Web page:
A primary object of the present invention is to make use of a standard television CCD to record color images by minimizing the time required to capture the three colored images. The usual CCD, designed for use in television cameras, will store only one field, or two with the addition of a shutter. The usual television CCD has two image areas: a first active area that converts the photons to an electric charge and integrates the charges into individual discrete packets, and a second storage area that retains the packets from one field of a previous exposure. The packets from the active area are transferred quickly to the storage area. The packets from the storage area are read out sequentially to form one field of the television raster, while the next field is being accumulated in the active area. It is possible to use the active area of the CCD as a storage area by providing a shutter to terminate the exposure.

The time required to read out the charge packets that compose one field in the CCD is substantially longer than the time required to transfer the packets from the active area to the storage area or even the time required to close a mechanical shutter. Most CCD's that are designed for television use, read out the charge packets forming one television field in approximately 16 milliseconds. A mechanical shutter is readily closed in only one millisecond and the charge packets in the active area can be transferred to the storage area in a few microseconds.

A standard television CCD can be used, with the addition of a mechanical shutter, to quickly capture two images--but good sequential color pictures require three colored images. One possible solution for this problem is to design the CCD with a larger storage area to permit three images to be stored in the CCD. This would require a special and larger CCD and significantly increase the cost. Another alternative is read out the first image from the storage area before the third image is captured. However, that would significantly increase the minimum time between the successive pictures.

There are two primary categories of CCD imaging devices: the interline transfer CCD and the frame transfer CCD. The interline transfer CCD embeds the active array in the storage area and the storage area also transfers the charge packets to the CCD output. The storage/transfer area forms columns between the columns of integrating detectors. Each column of the storage array is covered by a strip of opaque material to reduce the sensitivity to light. At the end of the integration period, all of the integrated charge packets are moved in parallel and in one step into the storage array.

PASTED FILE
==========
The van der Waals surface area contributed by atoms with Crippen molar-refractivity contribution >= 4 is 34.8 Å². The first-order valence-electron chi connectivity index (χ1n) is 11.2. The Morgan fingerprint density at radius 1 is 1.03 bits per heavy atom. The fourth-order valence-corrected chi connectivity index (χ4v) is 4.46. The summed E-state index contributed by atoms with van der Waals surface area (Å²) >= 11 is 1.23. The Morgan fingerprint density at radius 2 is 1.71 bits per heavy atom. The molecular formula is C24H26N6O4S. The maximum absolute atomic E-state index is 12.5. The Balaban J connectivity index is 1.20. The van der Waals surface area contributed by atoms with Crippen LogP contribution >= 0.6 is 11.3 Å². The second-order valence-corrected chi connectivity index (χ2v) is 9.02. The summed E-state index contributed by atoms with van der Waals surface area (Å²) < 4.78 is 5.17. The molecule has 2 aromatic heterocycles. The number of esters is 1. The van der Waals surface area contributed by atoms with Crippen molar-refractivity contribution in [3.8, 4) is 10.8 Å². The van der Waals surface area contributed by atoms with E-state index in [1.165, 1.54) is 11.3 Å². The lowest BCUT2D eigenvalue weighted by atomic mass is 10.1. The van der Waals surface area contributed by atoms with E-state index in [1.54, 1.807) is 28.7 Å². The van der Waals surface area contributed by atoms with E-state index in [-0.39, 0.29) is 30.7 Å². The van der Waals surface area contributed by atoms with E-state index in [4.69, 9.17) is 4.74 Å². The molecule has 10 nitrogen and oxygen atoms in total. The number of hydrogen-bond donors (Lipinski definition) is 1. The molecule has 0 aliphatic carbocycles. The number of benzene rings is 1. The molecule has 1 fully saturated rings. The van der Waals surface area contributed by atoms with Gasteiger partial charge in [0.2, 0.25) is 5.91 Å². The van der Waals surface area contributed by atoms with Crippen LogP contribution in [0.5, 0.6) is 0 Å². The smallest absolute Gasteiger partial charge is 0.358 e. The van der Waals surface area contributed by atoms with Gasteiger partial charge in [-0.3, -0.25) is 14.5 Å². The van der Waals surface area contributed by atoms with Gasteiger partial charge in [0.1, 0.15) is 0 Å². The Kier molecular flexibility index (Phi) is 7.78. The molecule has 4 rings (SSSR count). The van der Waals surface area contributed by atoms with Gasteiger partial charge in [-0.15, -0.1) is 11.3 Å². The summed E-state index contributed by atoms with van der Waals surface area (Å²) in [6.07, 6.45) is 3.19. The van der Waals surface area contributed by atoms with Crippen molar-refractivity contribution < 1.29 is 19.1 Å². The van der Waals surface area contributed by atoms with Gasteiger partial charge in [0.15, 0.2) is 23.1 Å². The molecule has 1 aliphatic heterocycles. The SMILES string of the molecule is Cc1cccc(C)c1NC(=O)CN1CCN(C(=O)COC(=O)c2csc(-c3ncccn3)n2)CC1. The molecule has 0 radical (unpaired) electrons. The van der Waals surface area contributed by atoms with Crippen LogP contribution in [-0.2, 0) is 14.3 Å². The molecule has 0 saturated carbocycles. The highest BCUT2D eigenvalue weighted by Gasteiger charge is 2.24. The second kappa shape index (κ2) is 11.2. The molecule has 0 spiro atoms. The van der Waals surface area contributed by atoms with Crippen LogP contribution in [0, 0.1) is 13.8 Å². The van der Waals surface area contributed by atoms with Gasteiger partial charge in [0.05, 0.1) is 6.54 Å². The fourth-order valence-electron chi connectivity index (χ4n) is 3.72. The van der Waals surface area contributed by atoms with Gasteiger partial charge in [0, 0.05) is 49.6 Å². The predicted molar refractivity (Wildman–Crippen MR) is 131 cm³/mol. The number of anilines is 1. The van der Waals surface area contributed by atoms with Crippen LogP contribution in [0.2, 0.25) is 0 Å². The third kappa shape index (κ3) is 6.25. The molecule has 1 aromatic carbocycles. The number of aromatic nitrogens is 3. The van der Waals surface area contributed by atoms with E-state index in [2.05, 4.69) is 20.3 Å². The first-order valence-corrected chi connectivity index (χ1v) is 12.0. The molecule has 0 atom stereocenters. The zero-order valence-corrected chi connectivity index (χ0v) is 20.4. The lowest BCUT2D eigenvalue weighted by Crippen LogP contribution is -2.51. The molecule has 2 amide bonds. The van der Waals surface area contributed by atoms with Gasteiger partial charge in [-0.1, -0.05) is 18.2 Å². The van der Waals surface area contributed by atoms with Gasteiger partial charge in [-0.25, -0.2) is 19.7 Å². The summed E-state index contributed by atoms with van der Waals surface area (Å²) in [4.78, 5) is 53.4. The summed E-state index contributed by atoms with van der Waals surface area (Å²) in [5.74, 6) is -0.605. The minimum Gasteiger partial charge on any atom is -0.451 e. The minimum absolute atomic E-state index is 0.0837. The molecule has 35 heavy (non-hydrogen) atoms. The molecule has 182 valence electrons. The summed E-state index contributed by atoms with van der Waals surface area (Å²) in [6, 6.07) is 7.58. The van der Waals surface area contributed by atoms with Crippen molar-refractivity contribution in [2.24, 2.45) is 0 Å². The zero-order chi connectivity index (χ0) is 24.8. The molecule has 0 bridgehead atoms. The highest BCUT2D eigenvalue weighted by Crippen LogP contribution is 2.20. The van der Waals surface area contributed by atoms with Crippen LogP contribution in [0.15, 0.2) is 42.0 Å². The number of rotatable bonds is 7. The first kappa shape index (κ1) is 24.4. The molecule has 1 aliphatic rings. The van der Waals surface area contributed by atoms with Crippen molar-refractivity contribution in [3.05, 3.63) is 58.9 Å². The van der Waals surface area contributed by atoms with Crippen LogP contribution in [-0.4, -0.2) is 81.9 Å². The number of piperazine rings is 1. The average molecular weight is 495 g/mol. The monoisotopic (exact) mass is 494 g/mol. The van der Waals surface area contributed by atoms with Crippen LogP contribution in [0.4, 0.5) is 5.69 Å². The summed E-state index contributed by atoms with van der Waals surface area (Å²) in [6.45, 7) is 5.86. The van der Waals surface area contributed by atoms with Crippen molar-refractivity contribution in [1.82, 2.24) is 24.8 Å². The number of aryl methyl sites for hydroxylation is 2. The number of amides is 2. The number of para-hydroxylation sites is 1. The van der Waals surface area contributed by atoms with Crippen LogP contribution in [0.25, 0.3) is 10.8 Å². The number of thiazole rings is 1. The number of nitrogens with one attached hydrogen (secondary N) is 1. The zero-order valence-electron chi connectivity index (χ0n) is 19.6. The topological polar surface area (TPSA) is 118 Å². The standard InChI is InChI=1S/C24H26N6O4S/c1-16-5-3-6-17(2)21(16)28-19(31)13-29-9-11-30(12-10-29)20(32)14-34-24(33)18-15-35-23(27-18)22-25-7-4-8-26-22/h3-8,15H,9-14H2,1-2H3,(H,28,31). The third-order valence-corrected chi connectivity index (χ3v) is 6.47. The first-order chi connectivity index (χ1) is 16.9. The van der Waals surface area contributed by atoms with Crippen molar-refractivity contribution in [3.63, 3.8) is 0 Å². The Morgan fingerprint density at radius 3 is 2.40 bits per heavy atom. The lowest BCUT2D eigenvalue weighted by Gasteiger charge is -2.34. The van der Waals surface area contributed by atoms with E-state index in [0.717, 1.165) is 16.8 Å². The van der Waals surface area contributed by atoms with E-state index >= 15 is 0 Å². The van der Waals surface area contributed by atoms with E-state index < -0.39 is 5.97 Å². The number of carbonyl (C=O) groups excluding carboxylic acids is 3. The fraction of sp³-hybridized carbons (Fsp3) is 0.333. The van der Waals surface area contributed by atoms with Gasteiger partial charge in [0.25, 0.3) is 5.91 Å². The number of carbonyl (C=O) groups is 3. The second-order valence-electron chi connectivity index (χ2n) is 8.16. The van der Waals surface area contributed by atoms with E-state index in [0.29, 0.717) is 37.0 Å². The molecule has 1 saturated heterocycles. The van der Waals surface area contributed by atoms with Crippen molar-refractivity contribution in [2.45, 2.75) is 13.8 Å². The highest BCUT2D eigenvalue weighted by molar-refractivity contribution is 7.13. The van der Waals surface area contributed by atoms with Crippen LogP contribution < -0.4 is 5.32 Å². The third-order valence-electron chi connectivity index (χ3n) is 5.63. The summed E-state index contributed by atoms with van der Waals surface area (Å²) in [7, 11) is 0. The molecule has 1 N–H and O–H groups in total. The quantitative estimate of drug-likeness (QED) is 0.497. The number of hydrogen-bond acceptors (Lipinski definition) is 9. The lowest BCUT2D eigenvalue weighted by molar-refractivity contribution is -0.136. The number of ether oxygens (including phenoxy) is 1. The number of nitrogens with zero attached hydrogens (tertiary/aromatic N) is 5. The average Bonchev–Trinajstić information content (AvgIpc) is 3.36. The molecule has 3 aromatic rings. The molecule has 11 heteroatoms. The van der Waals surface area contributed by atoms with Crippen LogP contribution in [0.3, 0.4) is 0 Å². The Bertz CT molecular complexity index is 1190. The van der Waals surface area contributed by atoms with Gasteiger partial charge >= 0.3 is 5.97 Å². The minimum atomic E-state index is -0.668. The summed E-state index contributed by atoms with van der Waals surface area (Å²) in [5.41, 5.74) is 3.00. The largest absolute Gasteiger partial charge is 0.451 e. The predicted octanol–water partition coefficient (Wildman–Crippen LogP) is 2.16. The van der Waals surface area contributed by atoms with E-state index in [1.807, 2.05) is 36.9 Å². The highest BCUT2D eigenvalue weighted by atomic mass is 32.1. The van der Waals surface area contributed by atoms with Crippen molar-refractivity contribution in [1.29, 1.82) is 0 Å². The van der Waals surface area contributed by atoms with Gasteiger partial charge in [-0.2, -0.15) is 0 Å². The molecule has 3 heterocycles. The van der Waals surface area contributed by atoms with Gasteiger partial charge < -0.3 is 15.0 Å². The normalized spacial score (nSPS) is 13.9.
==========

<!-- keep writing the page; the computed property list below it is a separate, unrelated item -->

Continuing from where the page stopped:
The frame transfer, which actually transfers fields from the imaging or active area to the storage area and then to the output, uses an array of columns of CCD charge transport serial shift registers both to integrate the image and to transfer the charge packets to the storage area. At the end of the integration interval, the charges are clocked in parallel down the shift registers into the storage array. The storage array is almost identical with the active array but it is covered with an opaque material. Before the next integrating cycle can begin, all of the columns of the CCD must be clocked repeatedly until all of the charge packets have been moved to the opaque area. There must be as many clock cycles as there are charge packets in a column. The usual frame transfer CCD can transfer all of the charge packets to storage in about 100 microseconds.

In a color image, because of the characteristics of the human eye, the color information may have a lower resolution than the luminance information without noticeable degradation of the image. In a red-blue-green (RGB) image, the eye is more sensitive to the resolution of the green image than either the red or the blue. This is particularly true if the green channel of the detector matches the response, as a function of wavelength, of the so-called green detectors of the eye, which include sensitivity to red light. It is also possible to form a good color image from a white image (no filter) and lower resolution red and blue images.

By taking advantage of these characteristics of the human eye, a conventional frame transfer CCD can be used to acquire rapidly the three images for a color picture. It is possible to simultaneously move the integrated charge packet from the imaging array to the storage array and to sum pairs of packets so there only one-half as many packets in the storage area as there were in the active area. The packets will fill only one-half of the storage area. By this summing (sometimes called bining) of the charges it is possible to simultaneously store two half-field images and one full-field image and to create an acceptable color reproduction.